So just because your Pomeranian puppy has a beautiful white coat, doesn’t mean the coat won’t change into a light beige as an adult dog. And don’t freak out if the colors do change. Just remember that it’s completely normal for Pomeranians!

5. Queen Victoria was obsessed with Pomeranians.

Queen Victoria’s reign over Great Britain was one of the most influential, having made great advances in science, culture and infrastructure. However, some may argue that her love and obsession for Pomeranians had the greatest impact on the breed.

Like how Queen Elizabeth brought fame to the Welsh Corgi, Queen Victoria did the same for the Pomeranian. In 1888 when the Queen visited Florence, Italy, she instantly fell in love with the Volpino Italiano. These were small spitz-type dog breeds that are very closely related to the modern-day Pomeranian.

When she returned, she immediately brought in four new Pomeranians into the royal home. And because of the Queen’s influence over pop culture, Pomeranians exploded in popularity – becoming the trendy and fashionable toy breed to own.

So just how obsessed was Queen Victoria with Pomeranians? Well, at one point, she had 35 Poms in the royal kennels!

4. They’re not called Pomeranians because they originate from Pomerania. 

So where did the name “Pomeranian” actually come from? These dogs were popular in a region nestled between Poland and Germany, called Pomerania.

But oddly enough, not even the people of Pomerania called them Pomeranians. They were often referred to as the Fox Dog, the Lulu, Pommer, Wolfspitz, German Spitz, Volpino and just Spitz dog.

But what’s really interesting is that historians believe these dogs weren’t named Pomeranians because Pomerania was the point of origin for the breed. Rather, it’s because it was the place that the Pomeranian breed was first bred to be smaller – a lot like the modern ones we have today.

3. Pomeranians were popular among classical artists, especially with Michelangelo. 

When it comes to classical art, few dog breeds have inspired the world’s most famous artists like the Pomeranian has. For example, composer Wolfgang Mozart dedicated one of his arias to his beloved Pomeranian.

Even Chopin’s “Waltz of the Little Dogs’ was inspired by watching  his friend’s Pomeranians playing with joy. And let’s not forget the countless Pomeranians that have been featured in classical art works, including the “Study of a Pomeranian Dog” by the great Leonardo di Vinci. 

Even when Pomeranians aren’t featured in artwork, they’re always close by. According to legend, the Italian painter Michelangelo painted the Sistine Chapel while his Pomeranian sat nearby and watched him at work.

It’s simply amazing to think that some of the greatest works in art may not have ever happened if it weren’t for these wonderful dogs.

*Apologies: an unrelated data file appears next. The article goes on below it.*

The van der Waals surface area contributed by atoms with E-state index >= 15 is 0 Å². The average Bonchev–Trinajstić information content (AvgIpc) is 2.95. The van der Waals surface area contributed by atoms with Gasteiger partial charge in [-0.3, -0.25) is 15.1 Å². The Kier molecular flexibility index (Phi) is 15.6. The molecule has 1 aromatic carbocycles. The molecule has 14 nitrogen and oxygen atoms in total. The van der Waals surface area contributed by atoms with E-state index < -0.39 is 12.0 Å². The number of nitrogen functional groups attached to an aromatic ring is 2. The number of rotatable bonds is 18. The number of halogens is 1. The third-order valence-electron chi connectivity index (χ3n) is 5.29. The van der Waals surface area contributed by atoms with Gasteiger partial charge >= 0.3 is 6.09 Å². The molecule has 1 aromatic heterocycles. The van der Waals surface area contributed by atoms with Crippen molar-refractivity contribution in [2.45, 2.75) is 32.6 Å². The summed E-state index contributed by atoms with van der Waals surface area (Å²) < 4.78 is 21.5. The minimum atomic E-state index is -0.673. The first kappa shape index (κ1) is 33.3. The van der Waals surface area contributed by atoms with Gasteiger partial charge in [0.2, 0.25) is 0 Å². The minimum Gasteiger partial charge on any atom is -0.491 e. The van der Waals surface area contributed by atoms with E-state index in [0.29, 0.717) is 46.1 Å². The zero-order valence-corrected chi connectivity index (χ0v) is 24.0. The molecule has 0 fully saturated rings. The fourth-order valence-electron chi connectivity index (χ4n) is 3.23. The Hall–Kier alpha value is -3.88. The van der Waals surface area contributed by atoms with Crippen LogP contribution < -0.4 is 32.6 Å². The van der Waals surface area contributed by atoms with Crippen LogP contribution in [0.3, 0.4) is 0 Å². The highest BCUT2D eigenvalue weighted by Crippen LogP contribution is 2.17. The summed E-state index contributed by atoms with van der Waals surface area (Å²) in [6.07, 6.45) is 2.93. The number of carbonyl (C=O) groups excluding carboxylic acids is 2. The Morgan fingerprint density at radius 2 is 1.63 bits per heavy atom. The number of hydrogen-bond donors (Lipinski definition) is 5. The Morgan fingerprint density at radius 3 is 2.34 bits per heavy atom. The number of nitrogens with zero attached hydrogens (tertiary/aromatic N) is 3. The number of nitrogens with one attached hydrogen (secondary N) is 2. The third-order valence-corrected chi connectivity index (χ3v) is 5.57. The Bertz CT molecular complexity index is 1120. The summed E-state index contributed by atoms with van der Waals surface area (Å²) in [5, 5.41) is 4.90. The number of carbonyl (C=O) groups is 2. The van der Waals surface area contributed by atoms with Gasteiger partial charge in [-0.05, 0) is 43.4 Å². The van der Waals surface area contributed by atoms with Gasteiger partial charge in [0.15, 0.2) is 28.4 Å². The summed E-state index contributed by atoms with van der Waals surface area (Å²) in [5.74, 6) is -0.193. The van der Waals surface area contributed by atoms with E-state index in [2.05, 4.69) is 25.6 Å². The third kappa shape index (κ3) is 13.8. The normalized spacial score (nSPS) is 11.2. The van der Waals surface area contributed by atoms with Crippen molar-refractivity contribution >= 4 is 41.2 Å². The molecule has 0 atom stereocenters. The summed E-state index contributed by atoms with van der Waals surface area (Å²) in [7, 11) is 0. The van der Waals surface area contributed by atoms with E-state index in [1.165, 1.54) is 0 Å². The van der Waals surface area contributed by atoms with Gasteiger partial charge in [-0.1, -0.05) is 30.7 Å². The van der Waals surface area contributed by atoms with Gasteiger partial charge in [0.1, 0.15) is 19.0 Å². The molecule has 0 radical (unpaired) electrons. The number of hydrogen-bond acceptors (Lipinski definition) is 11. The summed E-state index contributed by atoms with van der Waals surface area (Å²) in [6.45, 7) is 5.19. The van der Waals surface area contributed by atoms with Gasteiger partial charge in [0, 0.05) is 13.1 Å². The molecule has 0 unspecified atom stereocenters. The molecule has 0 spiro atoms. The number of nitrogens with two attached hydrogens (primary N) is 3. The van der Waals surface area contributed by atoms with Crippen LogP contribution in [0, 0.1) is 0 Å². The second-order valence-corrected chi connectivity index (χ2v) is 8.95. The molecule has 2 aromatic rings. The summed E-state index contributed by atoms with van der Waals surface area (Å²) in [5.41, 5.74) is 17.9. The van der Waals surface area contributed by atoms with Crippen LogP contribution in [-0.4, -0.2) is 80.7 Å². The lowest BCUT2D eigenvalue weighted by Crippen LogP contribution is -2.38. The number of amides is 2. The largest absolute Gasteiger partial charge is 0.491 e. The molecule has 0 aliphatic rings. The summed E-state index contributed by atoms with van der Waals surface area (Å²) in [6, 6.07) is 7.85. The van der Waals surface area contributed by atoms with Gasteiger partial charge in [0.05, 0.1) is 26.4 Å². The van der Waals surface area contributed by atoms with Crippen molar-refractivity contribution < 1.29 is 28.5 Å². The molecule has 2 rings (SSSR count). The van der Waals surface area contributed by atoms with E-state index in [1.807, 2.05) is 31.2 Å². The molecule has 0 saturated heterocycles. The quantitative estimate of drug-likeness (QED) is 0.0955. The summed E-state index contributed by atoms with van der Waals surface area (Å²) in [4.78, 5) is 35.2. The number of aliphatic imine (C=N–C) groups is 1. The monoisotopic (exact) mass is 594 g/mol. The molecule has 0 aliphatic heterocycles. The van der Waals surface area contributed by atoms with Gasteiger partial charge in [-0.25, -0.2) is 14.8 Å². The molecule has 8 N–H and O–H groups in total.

2. Pomeranians were big working dogs with jobs you’d least expect. 

As we previously alluded to, the Pomeranians you see today are not like the ones of the past. In fact, these dogs were down-sized twice to become small toy companions and lap dogs. The first time happening in Pomerania, and the second time when Queen Victoria popularized the breed.

And believe it or not, before the 19th century, Pomeranians were primarily working dogs. Plus – they were developed for jobs that you’d least expect, such as pulling sleds, protecting homes and in some cases, herding too.

Now you probably just took a good look at your Pomeranian and thought to yourself, how is that even possible?

Well, the Pomeranians of the past were strong and relatively big dogs. It’s believed that those Pomeranians of the past weighed about 30 pounds or more! And in some rare cases, breeders today will still see some of these “throwback poms” in their litters.

1. One Pomeranian almost prevented Isaac Newton from completing his Law of Gravity theory. 

Sir Isaac Newton was an English mathematician, physicist, and one of the greatest minds and influential scientist to grace this earth. One of his most renowned theories was The Law of Gravity.

But did you know that Newton’s Pomeranian, named Diamond, almost prevented him from completing this theory, while also sending him into a deep depression?

According to the story, Newton was already extremely close to finalizing his theory on gravity. In fact, he mentioned that he was getting ready for publication. But one night while Newton was up late at work, he heard a knock on the door. Of course, the scientist went to check the door.

But when Diamond the Pomeranian heard the strange voice of the guest, he quickly scrambled to protect his owner. However with the worst luck possible, the Pom knocked over the candles on the table, which set Newton’s manuscript on fire.

That manuscript had Newton’s only copy of the Law of Gravity on it. Years of sleepless nights and hard work flashed before his eyes. It’s not hard to understand why this sent Newton into a deep depression. But the good news is that he eventually got over it and while it took a full year, Newton eventually restored his theory.


So what was your favorite Pomeranian fact? Did we miss any that deserve to be in this top 10? Let us know in the comments section below!